Open Educational Resources are teaching, learning and research materials in any medium – digital or otherwise – that reside in the public domain or have been released under an open license that permits no-cost access, use, adaptation and redistribution by others with no or limited restrictions.
Source: The William & Flora Hewlett Foundation
The terms "open content" and "open educational resources" describe any copyrightable work (traditionally excluding software, which is described by other terms like "open source") that is either (1) in the public domain or (2) licensed in a manner that provides users with free and perpetual permission to engage in the 5R activities:
The term “public domain” refers to creative materials that are not protected by intellectual property laws such as copyright, trademark, or patent laws. The public owns these works, not an individual author or artist. Anyone can use a public domain work without obtaining permission, but no one can ever own it.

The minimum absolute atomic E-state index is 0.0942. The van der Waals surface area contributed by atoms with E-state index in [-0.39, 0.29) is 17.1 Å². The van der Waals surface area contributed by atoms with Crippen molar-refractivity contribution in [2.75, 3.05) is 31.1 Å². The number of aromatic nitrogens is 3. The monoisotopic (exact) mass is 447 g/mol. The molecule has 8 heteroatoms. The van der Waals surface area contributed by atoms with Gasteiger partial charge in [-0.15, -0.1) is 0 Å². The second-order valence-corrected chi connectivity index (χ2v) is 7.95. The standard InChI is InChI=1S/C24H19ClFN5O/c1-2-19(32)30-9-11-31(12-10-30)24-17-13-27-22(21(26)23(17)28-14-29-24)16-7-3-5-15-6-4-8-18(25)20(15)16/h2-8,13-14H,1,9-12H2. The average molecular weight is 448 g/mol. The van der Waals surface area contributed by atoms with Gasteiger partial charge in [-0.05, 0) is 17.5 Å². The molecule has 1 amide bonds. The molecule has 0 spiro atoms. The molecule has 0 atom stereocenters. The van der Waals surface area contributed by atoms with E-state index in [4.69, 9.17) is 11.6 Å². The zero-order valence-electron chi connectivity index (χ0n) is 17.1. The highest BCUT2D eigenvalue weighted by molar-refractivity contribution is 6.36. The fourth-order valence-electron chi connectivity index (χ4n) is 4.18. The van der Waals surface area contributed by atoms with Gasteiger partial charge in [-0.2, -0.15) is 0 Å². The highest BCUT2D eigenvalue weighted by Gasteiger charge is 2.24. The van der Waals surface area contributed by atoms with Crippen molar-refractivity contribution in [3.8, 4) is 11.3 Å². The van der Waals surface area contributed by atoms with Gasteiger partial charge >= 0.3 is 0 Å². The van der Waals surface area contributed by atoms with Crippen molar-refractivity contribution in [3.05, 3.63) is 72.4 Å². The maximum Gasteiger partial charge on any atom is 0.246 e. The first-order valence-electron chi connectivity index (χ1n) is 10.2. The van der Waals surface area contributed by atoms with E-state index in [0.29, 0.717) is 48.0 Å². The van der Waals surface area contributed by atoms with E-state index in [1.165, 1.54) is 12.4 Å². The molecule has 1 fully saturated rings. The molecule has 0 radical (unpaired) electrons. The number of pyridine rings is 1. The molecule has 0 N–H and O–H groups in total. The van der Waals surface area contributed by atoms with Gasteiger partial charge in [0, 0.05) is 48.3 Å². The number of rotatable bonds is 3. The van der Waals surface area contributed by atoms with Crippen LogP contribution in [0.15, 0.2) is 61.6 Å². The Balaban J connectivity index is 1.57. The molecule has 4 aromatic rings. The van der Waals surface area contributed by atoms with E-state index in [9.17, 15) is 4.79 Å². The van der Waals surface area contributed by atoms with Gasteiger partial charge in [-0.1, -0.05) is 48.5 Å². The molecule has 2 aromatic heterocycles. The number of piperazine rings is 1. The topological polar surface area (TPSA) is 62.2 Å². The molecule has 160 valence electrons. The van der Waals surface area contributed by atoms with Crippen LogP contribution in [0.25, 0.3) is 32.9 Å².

There are four common ways that works arrive in the public domain:
Basically, most things created before 1923 usually qualify.
Many resources such as OERs are made and intentionally licensed as open. Usually this is using the Creative Commons License.
The goal of using OERs is to lower the textbook/materials cost for students. OERs don't have to totally replace the textbook but they can.